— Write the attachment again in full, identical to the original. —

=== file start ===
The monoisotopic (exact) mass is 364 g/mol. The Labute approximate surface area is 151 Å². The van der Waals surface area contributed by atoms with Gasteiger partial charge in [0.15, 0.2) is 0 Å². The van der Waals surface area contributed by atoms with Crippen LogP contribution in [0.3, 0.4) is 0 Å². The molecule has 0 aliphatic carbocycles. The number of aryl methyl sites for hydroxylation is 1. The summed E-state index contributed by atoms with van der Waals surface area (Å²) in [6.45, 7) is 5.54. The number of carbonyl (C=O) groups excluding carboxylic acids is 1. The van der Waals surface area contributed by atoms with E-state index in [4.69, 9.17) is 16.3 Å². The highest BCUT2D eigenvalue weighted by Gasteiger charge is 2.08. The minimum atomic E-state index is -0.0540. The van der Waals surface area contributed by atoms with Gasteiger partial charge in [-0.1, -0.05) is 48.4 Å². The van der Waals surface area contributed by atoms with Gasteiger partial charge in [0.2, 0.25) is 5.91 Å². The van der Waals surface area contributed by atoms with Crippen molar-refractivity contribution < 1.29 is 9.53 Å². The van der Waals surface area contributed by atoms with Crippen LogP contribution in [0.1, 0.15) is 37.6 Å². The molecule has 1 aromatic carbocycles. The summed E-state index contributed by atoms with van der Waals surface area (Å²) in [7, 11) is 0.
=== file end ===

The monoisotopic (exact) mass is 364 g/mol. The Labute approximate surface area is 151 Å². The van der Waals surface area contributed by atoms with Gasteiger partial charge in [0.15, 0.2) is 0 Å². The van der Waals surface area contributed by atoms with Crippen LogP contribution in [0.3, 0.4) is 0 Å². The molecule has 0 aliphatic carbocycles. The number of aryl methyl sites for hydroxylation is 1. The summed E-state index contributed by atoms with van der Waals surface area (Å²) in [6.45, 7) is 5.54. The number of carbonyl (C=O) groups excluding carboxylic acids is 1. The van der Waals surface area contributed by atoms with E-state index in [4.69, 9.17) is 16.3 Å². The highest BCUT2D eigenvalue weighted by Gasteiger charge is 2.08. The minimum atomic E-state index is -0.0540. The van der Waals surface area contributed by atoms with Gasteiger partial charge in [-0.1, -0.05) is 48.4 Å². The van der Waals surface area contributed by atoms with Gasteiger partial charge in [0.2, 0.25) is 5.91 Å². The van der Waals surface area contributed by atoms with Crippen molar-refractivity contribution < 1.29 is 9.53 Å². The van der Waals surface area contributed by atoms with Crippen LogP contribution in [0.1, 0.15) is 37.6 Å². The molecule has 1 aromatic carbocycles. The summed E-state index contributed by atoms with van der Waals surface area (Å²) in [7, 11) is 0.